The National Book Foundation announced Wednesday that it will soon have a new leader at the helm. Lisa Lucas, the 36-year-old publisher of Guernica magazine, is set to become only the third executive director in the history of the foundation, which oversees the annual National Book Awards.
“It has just been an ecstatic joy to be able to do work in service of readers,” Lucas tells NPR. “And it just feels like an extraordinary opportunity to build on the work they’ve done, and to keep figuring out ways to engage readers.”
National Book Awards have been given out since 1950 — with a brief interlude in the ’80s, when they got a makeover as The American Book Awards, in an attempt to broaden their mainstream appeal. That ill-fated experiment was ditched in 1986, the same year the National Book Foundation was established to oversee the awards. Since then, the foundation has had two executive directors: author Neil Baldwin and his successor, Harold Augenbraum, who announced his retirement last year.
Lucas takes over on March 14.
Despite the abandonment of the ABAs, the foundation, decades later, remains intent on broadening its base of readers, through its awards and its philanthropic projects. And so does Lucas.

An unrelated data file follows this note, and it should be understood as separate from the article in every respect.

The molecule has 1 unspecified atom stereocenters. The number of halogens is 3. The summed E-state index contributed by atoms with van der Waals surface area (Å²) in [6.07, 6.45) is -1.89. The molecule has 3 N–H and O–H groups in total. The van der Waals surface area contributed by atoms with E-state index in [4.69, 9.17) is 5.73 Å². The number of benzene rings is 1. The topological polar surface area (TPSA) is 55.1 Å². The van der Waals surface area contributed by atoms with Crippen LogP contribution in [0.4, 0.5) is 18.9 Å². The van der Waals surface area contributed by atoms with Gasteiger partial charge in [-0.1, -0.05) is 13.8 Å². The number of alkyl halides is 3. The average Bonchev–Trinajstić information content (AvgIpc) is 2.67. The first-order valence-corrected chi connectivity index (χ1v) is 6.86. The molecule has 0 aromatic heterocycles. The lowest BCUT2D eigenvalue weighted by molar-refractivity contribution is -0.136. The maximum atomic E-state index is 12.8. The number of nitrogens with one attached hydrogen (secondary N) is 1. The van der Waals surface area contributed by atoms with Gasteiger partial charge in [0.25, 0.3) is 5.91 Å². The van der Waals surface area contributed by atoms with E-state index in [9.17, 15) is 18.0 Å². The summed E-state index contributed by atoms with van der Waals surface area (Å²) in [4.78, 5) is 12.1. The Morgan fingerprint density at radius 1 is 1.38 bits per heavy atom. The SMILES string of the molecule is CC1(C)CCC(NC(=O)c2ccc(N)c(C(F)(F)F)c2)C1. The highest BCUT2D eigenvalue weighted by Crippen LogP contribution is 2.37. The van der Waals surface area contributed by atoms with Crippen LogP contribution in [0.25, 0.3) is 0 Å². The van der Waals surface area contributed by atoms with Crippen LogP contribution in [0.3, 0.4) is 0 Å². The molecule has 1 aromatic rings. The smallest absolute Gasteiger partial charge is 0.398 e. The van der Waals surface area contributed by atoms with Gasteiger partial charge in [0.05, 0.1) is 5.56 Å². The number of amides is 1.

“How do you leverage the resources that the foundation has — the voice, the platform, the awards themselves, the relationships with readers — to reach even more audiences?” she says. “How do you take that and build a bigger core of readers who engage with the work that the foundation does?”
These are the questions that will drive her, she says — and they’re questions that have taken on added dimension with renewed scrutiny on diversity in the publishing industry. The #WeNeedDiverseBooks campaign, for example, drew attention to the lack of color in kids’ literature, opening new programs and forcing change at the industry’s annual convention, BookExpo America.
Even at the 2014 National Book Awards ceremony, host Daniel Handler (aka Lemony Snicket) brought on a miniature firestorm over his racially charged jokes. He apologized quickly afterward.
While Lucas, who’s African-American, applauds the foundation’s efforts to support diversity — in its programming, its winners and its judges — she says that this shouldn’t be the whole focus.
“The focus for me is inclusivity — and that’s everyone: That’s regional, that’s racial, that’s socioeconomic,” Lucas says. “Yes, I’m a person of color, and we need to be a part of that conversation. But I think that, in the end, it needs to be about everyone actually being at the table.”
Ultimately, she says it’s a matter of pressing forward with the gains that the foundation has already made in supporting oft-neglected voices — with programs like BookUp LGBTQ — rather than reversing its course.
“It’s the kind of organization that does the kind of work that I believe in,” she says. “I didn’t take the job because I thought I could fix it and tear it up. It’s because we actually share a common cause of wanting people to read, and not really seeing that reader as a particular person.”
And where do you find these readers? Well, she says, they’re everywhere.
“Everyone is either a reader or a potential reader. The potential audience is everyone.”